Prediction: I doubt if UKIP will gain any seats (or if they do it’ll be a maximum of 1 or 2 and anything they take will probably be from the Tories rather than anyone else.
UKIP actually did very badly on the night losing their only MP and also losing yet another leader after he failed to gain the seat he was standing for (which incidentally had the highest Leave vote in the Referendum). If he couldn’t win there where could he win? Generally the UKIP vote dropped between 10-15% right across the country.
Prediction: how well will the Conservatives do? I’m betting not nearly as much as they want or need. I’m guessing that their present majority of 17 will increase to somewhere between 25-50.
Dead WRONG. After losing 12 seats and with Labour gaining 29 (so far) the Conservative majority of 17 has been reduced to a deficit of 8. This means that they will be relying on the Northern Irish DUP party to provide them with the 10 seats to get them across the threshold of a majority government. How long this will last or if it will even work is anyone’s guess. I think it will work for a while but am guessing that existing (and now exacerbated) divisions in the Tory party will tear them apart.
Prediction: What about Labour? I don’t think they’ll do as badly as some people think. They still have quite a lot of core believers out there and Corbyn is still very popular at the grass roots level. The upcoming election will hurt them but I doubt if they’ll lose more than 30 seats, 40 tops.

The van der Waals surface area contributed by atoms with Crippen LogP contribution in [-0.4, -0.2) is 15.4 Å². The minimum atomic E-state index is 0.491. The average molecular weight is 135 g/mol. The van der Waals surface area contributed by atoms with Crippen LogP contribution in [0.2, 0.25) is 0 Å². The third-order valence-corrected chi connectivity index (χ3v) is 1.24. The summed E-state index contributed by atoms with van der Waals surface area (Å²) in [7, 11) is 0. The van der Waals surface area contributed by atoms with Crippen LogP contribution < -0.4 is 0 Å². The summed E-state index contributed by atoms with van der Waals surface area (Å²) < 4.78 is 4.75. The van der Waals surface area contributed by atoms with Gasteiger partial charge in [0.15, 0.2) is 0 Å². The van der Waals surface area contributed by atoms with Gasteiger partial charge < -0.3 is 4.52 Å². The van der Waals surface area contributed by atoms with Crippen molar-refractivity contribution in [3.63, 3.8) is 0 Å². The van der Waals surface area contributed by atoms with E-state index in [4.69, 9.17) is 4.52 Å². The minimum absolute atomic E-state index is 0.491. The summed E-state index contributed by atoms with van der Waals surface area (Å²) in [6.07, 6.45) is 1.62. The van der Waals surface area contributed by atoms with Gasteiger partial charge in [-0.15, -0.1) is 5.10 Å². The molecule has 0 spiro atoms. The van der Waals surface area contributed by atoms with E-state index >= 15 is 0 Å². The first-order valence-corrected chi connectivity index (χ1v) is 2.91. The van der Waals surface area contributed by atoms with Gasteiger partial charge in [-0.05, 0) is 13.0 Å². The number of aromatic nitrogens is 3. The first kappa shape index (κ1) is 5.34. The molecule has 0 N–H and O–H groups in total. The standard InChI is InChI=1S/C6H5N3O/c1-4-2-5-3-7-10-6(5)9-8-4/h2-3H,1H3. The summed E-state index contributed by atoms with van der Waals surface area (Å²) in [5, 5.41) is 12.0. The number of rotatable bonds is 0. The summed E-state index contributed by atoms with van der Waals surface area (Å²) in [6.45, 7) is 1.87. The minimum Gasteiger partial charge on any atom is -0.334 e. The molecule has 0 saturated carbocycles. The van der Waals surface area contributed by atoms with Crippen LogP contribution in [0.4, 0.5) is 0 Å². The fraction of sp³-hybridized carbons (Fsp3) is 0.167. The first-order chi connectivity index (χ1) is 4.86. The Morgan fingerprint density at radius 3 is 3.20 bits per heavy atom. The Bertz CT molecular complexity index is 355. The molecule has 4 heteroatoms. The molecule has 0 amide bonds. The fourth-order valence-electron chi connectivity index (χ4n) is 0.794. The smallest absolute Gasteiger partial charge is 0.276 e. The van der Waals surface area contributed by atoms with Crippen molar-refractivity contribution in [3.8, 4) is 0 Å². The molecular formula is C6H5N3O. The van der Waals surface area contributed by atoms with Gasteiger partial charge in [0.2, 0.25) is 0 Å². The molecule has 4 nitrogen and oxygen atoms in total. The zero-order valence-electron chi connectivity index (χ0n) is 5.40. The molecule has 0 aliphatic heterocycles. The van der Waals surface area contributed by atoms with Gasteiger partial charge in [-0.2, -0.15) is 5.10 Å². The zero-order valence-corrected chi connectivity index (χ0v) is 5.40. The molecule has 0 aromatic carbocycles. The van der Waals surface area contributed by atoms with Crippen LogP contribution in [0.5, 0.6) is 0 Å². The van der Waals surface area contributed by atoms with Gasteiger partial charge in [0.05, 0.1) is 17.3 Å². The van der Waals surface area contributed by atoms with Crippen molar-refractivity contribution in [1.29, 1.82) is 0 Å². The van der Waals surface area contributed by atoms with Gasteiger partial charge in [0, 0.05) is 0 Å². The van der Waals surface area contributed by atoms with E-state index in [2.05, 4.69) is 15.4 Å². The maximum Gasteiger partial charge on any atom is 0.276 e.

Dead wrong AGAIN. Labour lost a few seats here and there but, to everyone’s evident surprise, picked up an additional 29 (so far) including a few that no one would have predicted even a few days ago. Presently there is a THIRD recount going on in KENSINGTON which means that it’s really, really close there which is itself bloody amazing. No one would have predicted that Kensington would be under any kind of threat. Labour confounded all expectations and the cause of that was probably mostly down to Jeremy Corbyn who has a massive grass roots (mostly young) following.
Prediction: The Lib Dems have an opportunity here and will probably take it as the only Party to actively oppose Brexit. From their meagre 9 seats, and despite a lot of mistrust and, to be honest, downright disgust at their previous behaviour (including from yours truly) I’m estimating that when the dust is settled they’ll have at least 15 and if they’re lucky maybe 20 MP’s in the new Parliament.